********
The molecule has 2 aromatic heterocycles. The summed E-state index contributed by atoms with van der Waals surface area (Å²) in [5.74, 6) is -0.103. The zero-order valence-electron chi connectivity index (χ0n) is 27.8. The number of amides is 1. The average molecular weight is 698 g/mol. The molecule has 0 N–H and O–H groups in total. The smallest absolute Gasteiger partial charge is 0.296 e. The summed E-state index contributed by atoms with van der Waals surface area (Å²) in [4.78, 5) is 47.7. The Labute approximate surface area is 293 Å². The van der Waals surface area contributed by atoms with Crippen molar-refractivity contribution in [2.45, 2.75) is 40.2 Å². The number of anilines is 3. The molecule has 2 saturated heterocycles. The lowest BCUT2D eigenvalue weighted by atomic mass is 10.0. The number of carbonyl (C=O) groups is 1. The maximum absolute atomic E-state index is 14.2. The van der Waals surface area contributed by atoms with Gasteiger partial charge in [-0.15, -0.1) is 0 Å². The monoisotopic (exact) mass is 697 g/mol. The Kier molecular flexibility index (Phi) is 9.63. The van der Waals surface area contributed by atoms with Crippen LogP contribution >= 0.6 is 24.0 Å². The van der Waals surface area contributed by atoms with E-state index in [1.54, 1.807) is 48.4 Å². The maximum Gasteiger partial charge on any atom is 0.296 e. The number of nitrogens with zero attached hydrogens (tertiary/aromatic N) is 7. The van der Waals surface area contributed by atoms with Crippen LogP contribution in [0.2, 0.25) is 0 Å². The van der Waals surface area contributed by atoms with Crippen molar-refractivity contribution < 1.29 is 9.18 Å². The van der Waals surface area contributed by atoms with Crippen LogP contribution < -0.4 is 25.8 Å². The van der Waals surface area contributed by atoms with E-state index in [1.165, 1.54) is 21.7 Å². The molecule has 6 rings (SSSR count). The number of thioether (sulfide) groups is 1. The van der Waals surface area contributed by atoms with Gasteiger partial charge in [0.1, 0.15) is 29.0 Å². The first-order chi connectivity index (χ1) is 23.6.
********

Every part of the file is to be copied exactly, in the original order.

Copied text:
The molecule has 2 aromatic heterocycles. The summed E-state index contributed by atoms with van der Waals surface area (Å²) in [5.74, 6) is -0.103. The zero-order valence-electron chi connectivity index (χ0n) is 27.8. The number of amides is 1. The average molecular weight is 698 g/mol. The molecule has 0 N–H and O–H groups in total. The smallest absolute Gasteiger partial charge is 0.296 e. The summed E-state index contributed by atoms with van der Waals surface area (Å²) in [4.78, 5) is 47.7. The Labute approximate surface area is 293 Å². The van der Waals surface area contributed by atoms with Crippen molar-refractivity contribution in [2.45, 2.75) is 40.2 Å². The number of anilines is 3. The molecule has 2 saturated heterocycles. The lowest BCUT2D eigenvalue weighted by atomic mass is 10.0. The number of carbonyl (C=O) groups is 1. The maximum absolute atomic E-state index is 14.2. The van der Waals surface area contributed by atoms with Gasteiger partial charge in [-0.15, -0.1) is 0 Å². The monoisotopic (exact) mass is 697 g/mol. The Kier molecular flexibility index (Phi) is 9.63. The van der Waals surface area contributed by atoms with Crippen LogP contribution >= 0.6 is 24.0 Å². The van der Waals surface area contributed by atoms with E-state index in [1.54, 1.807) is 48.4 Å². The maximum Gasteiger partial charge on any atom is 0.296 e. The number of nitrogens with zero attached hydrogens (tertiary/aromatic N) is 7. The van der Waals surface area contributed by atoms with Crippen LogP contribution in [0.2, 0.25) is 0 Å². The van der Waals surface area contributed by atoms with Crippen molar-refractivity contribution < 1.29 is 9.18 Å². The van der Waals surface area contributed by atoms with Crippen LogP contribution < -0.4 is 25.8 Å². The van der Waals surface area contributed by atoms with E-state index in [1.165, 1.54) is 21.7 Å². The molecule has 6 rings (SSSR count). The number of thioether (sulfide) groups is 1. The van der Waals surface area contributed by atoms with Gasteiger partial charge in [0.1, 0.15) is 29.0 Å². The first-order chi connectivity index (χ1) is 23.6.